Danielle Ferron is a partner at law firm Langlois Kronström Desjardins and is co-chair of the firm’s Litigation Group.  A specialist in Commercial and Banking Litigation, Danielle has spent her career in private practice at both boutique and national law firms. In addition to commercial and banking litigation, her practice includes class actions and commercial fraud and intellectual property litigation. She also has expertise in insolvency and restructuring, insurance, and information technology law.

Danielle’s point of view:

I’ve been practicing law for close to 20 years in litigation with a specialty in banking litigation. I have been recognized by the courts and my peers as someone who is a very straight shooter.  I am a tough opponent, but a fair opponent, and I will not dishonor justice.

In 2009, I co-authored and co-published a book on injunctive relief and Anton Pillar injunctions which is a form of civil search warrants for fraud new to the Québec courts.  I was the first person to co-publish a book on this type of relief which gave me influence in my legal field and recognized me as one of the leaders for this type of injunction. I’m now known as one of the most knowledgeable in this field in Québec and this recognition has given me new mandates from my clients.

Danielle Ferron

For me, having influence has to do with your reputation. If you have a good reputation, it can go a long way in how much influence you can have with clients, colleagues and even to a certain degree with the courts and thus, for a lawyer, for your career in general. If fact, your reputation will have an impact on the degree of influence you can have in many aspects of your life.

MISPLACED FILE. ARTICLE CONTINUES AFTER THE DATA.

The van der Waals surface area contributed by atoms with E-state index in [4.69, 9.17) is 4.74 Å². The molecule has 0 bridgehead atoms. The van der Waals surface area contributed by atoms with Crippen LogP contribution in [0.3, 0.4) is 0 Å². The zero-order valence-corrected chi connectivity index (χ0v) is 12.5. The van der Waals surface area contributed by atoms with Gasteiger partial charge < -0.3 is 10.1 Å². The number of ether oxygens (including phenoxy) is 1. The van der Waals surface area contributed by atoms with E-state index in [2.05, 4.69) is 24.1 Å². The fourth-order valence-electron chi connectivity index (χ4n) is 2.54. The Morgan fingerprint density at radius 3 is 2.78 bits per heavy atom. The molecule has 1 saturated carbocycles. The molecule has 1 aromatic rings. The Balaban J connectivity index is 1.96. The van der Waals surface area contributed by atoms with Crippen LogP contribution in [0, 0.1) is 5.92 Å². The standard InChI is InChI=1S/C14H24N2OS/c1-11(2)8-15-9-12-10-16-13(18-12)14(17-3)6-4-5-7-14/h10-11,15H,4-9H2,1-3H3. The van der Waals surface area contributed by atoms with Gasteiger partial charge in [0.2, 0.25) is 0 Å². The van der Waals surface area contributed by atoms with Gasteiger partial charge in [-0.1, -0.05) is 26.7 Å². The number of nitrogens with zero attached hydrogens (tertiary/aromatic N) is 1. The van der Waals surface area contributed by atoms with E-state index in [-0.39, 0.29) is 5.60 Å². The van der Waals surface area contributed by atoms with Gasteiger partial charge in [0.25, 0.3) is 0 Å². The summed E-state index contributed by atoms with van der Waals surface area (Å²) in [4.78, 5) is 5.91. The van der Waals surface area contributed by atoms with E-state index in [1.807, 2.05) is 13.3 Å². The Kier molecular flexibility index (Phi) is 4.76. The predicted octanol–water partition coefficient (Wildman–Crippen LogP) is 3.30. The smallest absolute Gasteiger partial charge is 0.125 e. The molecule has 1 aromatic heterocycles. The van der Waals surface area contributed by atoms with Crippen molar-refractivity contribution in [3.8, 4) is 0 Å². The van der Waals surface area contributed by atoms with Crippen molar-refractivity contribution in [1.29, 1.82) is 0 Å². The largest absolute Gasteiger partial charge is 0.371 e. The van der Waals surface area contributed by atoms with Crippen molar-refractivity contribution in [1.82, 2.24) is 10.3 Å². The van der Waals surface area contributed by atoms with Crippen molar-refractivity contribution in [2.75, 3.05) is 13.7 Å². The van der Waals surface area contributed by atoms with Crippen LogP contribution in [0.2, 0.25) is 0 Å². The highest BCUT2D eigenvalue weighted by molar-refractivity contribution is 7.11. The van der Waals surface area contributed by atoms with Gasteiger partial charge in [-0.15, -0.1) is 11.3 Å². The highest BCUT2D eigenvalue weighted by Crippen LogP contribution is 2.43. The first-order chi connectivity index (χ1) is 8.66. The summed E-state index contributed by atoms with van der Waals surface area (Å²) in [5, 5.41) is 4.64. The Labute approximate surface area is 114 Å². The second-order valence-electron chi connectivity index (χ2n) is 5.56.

For women to have influence, they must figure out what it is they want—what it is they’re good at.  They need to focus their energy on developing their expertise, getting known to other people and becoming the best at what they do.  For me, it began with a mentor who saw certain skills and potential and helped me channel that into something that was marketable.  My mentor guided me through the process asking “now that you’ve done this, have you thought about that?” If you want that promotion, that position, ask for it or ask what you need to do to get it.  Don’t just expect that you’ll be given it

The first couple of years I was practicing, I was learning the law.  Then I learned about marketing and developing my career.  I joined the AFFQ (Association of Québec Women in Finance) in 2002, became a board member in 2006, and a VP in 2008.  That gave me access to a number of women who had arrived in their careers—who had made something of themselves, who I could look up to and gain mentorship and guidance from.  In addition to focusing my energies as a lawyer, I also focused my energies as a business woman.  There are not a lot of women litigators that I could take advice from.  At the AFFQ, I sought the advice of influential women who allowed me to learn from them.

I think it boils down to figuring out what you want and asking for help from people that can influence you getting what you want. But you need to be good at what you do—working hard is not enough.  You need people of influence surrounding you to become a person of influence.”


Categories: Influence